Success Strategies’ John Ellsworth talks about winning and the patterns of success.
Alan Levitt, editor of the CME’s Daily Dairy Report, said in Tuesday’s broadcast that the dairy markets have turned stronger the last two weeks and what’s significant is that the price gains were broad based. It’s not just one product, he explained, prices for cheese, butter, milk powder, and whey were up last week and buyers are starting to get a little more aggressive.
Declining milk production is on their minds, he said, evidenced in Friday’s report, plus revisions to July data turned an increase into a small decline and, while there weren’t big reductions “it’s a start.” Cow numbers continue to decline as well, according to Levitt, as has been the case for most of the year. But, he added that milk production has remained pretty strong in the Midwest though output in the west and southwest is weak where a lot of the butter and powder manufacturing is located.
Other encouraging signs, according to Levitt, include the fact that manufacturers have stopped selling product to the government and international prices are up 20-30 percent across the board over the last three months.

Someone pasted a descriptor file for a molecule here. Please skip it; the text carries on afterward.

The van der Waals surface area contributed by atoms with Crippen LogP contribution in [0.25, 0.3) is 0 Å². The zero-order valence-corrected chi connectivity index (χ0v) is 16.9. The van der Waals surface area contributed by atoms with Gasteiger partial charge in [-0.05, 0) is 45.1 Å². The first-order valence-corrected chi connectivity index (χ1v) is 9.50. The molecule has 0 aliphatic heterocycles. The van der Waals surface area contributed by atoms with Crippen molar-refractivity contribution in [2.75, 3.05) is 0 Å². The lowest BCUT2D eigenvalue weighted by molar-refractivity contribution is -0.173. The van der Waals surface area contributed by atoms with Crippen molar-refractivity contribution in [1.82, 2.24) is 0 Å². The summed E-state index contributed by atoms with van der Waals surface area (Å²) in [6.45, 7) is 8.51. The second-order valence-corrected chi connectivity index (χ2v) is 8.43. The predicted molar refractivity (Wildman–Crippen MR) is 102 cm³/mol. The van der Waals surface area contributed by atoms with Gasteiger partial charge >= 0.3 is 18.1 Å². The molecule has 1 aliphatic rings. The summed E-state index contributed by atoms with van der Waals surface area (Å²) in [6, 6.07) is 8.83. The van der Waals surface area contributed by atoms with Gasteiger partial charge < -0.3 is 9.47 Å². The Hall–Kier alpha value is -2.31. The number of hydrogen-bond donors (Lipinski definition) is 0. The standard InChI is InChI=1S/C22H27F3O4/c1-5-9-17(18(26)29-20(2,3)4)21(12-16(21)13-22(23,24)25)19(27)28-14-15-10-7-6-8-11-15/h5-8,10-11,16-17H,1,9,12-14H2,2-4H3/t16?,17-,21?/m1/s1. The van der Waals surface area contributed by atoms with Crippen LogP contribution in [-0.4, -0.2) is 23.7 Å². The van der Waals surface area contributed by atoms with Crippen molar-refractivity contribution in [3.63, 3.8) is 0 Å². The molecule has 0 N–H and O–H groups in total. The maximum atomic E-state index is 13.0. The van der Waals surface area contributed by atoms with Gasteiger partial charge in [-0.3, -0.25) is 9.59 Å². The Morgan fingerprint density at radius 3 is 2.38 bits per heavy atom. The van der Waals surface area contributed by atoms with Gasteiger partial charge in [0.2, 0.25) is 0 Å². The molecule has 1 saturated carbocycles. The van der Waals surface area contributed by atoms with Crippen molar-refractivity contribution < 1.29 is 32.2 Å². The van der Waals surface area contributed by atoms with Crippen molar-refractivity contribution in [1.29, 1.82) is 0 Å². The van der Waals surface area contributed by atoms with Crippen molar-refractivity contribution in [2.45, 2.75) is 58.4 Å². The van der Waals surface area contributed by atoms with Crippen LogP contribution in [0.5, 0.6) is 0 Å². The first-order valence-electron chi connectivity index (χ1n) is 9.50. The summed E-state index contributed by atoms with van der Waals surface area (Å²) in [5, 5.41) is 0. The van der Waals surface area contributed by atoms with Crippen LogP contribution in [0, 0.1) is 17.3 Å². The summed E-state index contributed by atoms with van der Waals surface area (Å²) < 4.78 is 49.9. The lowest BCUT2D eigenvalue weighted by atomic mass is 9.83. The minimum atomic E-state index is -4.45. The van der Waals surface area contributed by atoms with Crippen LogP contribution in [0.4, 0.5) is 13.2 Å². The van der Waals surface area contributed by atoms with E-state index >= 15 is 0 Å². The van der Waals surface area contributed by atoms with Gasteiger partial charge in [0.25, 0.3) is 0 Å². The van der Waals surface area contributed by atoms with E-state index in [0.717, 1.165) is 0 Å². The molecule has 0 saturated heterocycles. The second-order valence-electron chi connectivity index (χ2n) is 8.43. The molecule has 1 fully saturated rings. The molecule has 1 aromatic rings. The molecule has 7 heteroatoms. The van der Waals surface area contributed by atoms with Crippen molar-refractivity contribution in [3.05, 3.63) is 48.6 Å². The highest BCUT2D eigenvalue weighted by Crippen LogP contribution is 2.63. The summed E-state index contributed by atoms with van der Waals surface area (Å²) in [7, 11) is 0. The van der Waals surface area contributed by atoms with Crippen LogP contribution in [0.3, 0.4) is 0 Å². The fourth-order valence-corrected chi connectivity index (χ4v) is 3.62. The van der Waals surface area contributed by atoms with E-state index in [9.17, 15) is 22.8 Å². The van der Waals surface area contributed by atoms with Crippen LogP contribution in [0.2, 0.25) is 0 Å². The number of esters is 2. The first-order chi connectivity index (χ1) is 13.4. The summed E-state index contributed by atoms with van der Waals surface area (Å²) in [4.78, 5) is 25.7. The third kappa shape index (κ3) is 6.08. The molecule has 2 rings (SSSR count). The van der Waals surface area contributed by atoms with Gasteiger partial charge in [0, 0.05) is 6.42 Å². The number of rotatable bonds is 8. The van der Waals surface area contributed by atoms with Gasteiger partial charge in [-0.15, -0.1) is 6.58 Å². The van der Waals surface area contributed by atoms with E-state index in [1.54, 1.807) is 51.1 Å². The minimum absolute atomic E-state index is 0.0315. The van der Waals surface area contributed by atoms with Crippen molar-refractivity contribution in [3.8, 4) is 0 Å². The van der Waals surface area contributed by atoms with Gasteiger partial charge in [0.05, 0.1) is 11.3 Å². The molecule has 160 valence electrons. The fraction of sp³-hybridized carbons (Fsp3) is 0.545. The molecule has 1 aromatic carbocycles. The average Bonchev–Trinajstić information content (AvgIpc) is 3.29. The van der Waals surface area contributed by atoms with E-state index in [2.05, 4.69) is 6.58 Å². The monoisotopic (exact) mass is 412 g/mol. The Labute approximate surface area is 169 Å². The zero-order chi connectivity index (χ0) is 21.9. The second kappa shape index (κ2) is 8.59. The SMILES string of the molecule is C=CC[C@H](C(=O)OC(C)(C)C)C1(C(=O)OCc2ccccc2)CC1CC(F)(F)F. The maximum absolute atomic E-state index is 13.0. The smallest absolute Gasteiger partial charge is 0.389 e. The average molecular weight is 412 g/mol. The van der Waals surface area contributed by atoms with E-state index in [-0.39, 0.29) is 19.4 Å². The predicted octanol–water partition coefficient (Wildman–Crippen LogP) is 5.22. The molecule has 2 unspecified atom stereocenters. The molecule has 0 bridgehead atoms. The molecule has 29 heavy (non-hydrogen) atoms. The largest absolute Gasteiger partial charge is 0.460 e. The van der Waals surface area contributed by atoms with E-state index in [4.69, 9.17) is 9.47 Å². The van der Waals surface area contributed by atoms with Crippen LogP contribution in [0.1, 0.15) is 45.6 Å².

“We’re starting to get some positive signs,” he said, but he warned that he didn’t want to get carried away because “We will bump into some price resistance as they climb and we still have a long way to go.”
We don’t know what’s going to happen to support prices or any of the other possible government measures over the next six weeks, he said, but “It’s been the most encouraging week we’ve seen in the dairy market in quite a long time.”
When questioned about demand Levitt said it’s almost like the flip side of supply. “When buyers sense the supply is going to be tighter, they tend to buy more,” he concluded. “Nobody wants to get caught short as we come up to fourth quarter holiday buying. People start ordering a little more and that’s all contributing to it.”
The use of dairy ingredients is a growing part of the dairy industry and the dairy check off is working to keep it growing. Stan Erwine, DMI’s Vice President of Producer Relations, reminded DairyLine listeners in Monday’s “DMI Update” that over 1 billion pounds of milk are used each year as an ingredient in another food or beverage product.